Ubs Reece Idwal’s piece feels to me more like a journalist’s report than a poem. Rhyming couplets do not for me lift it above the level of factual prose. Sorry, Ubs! I expect some twist, some insight in a poem.B29P

    Reply
  4. Juanita

    I’m confused by Murry’s last comment. I thought there was precisely a twist at the end. All this violence is going, but someone people still call or think of it as being “a march of peace” and give it an air of undeserved legitimacy. Also, it is newsreport-ish, but it is in subtle satire form, note “only vandalized… only smashed…”

    Reply
  5. Ubs Reece Idwal

    Murray Alfredson,

    Your assessment is on target. The poem does read like a journalist’s report, which is what I am striving for in my docupoetry. As T. S. Eliot once wrote, verse should be supple, conversational, with the virtues of prose, though remaining unmistakbly verse. In addition, for me, poetry should be as tough as prose. I also take to heart Plato’s criticism of the poet’s propensity to stray from the truth, the factual; so, I have that in the back of my mind as well. Many New Millennialists try to achieve that plasticity in free verse or prose poetry; Milton used blank verse. My approach is different. I like rhyming couplets; for me, Chaucer’s joyful, jouncing couplets are exciting to read; I even like the crude poetic chant of the protesters. Yet like the German Romantics, e.g., Hölderlin and Goethe, I want my thought to shine through particular metre and rhyme. Perhaps of some interest to you, in my poetic journey, I have also drawn on the Australian bush balladeers, like Adam Lindsay Gordon, Henry Kendall, “Banjo” Patterson, Breaker Morant, and Dorothea Mackellar, for cadence and attitude.

    Juanita,

    You are right; there is a twist at the end. You have caught the irony of the last word. Like Emily Dickinson, I like to leave a little jolt in the last word. Although the satire here is not as subtle, nor as brilliant, as Swift in Gulliver’s Travels, it is decidely there. And also I am playing around with political rhetoric here, if not as thoroughly as Shakespeare does in his Roman dramas, as for example, in repeated diction, and in phrases, like the ones you pointed out, “only vandalized…only smashed.” You have neatly captured the poem’s thematic tone in your remarkable phrase, regarding the march, “give it an air of undeserved legitimacy.”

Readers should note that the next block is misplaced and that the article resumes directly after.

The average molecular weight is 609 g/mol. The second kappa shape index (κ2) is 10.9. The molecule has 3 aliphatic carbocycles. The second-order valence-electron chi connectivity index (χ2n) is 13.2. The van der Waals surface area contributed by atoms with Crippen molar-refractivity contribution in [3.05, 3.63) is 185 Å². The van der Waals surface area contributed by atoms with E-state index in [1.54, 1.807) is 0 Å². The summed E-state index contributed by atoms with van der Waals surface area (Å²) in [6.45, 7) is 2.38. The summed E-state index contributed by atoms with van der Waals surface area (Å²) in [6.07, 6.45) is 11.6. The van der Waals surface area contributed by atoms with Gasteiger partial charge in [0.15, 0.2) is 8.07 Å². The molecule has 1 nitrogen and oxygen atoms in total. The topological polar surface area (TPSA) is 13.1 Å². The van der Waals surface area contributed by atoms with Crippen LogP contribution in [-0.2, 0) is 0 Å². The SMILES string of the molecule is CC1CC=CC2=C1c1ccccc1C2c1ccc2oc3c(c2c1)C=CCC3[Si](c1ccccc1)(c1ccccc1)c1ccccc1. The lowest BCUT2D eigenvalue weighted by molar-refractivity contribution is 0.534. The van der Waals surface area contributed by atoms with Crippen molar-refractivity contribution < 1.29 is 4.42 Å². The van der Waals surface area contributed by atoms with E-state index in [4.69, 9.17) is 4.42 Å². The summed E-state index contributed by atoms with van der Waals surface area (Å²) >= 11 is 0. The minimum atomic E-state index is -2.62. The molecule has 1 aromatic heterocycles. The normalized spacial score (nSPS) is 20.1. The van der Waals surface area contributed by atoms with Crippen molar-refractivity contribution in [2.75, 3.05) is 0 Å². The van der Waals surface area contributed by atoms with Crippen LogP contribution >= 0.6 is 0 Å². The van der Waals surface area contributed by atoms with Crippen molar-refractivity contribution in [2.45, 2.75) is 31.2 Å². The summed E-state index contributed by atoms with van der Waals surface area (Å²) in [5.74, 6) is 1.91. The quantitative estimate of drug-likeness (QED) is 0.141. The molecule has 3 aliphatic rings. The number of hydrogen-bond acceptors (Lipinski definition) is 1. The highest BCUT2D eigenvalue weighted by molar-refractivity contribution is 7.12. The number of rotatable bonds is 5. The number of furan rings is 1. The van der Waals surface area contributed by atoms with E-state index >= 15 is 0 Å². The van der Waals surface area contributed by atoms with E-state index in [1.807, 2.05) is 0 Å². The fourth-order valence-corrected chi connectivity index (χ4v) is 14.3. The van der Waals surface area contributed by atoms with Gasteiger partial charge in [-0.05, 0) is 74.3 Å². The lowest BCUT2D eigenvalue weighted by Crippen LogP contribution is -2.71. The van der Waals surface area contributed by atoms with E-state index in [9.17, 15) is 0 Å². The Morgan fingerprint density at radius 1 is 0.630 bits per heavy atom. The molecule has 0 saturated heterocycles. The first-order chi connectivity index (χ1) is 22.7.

As an aside, alliteratively, I was interested in the conflation of bilabial plosive p’s and labiodental fricative f’s in this particular poem’s rather overt, forceful phrasing.

    Michael Dashiell,

    Huh? This is obviously a case of mistaken identity. I had not even heard of Noblesville, Indiana? until today. As for your enthusiasm of Byron, I share it. The energetic power of Byron’s epic satire Don Juan is a tour de force. His ridiculous multisyllabic rhymes have informed much of my poetic craft, if not in this poem; and the acrobatic effects he achieves throughout his poem are extraordinary.

    Reply
  6. Tod

    Vox Populi

    By Tod Benjamin (of the United Kingdom)

    The people have spoken: thus spake President Trump.
    The voiceless majority’s expressed its unrest,
    Vox populi vincit: enough of status quo.
    The system is trumped: Obama’s laws defunct.

    What cataclysm caused this cloudburst of voting shocks?
    Middle America, treasured rock, has vomited
    Volcanic frustration. Silent too long, it screamed
    With selfish greed for the comforts of yesteryear.

    The complacent elite believed themselves safe,
    Quite sure of their loyal battalions: that great mass
    Of solid blue democratic republicans,
    Whose votes would ever keep them in the same old rut.

    Instead we find the impossible dream is alive.
    Mister rich man does whatever takes his fancy
    To make America great again, with doors closed
    To Mexicans and others who misread freedom.

    Reply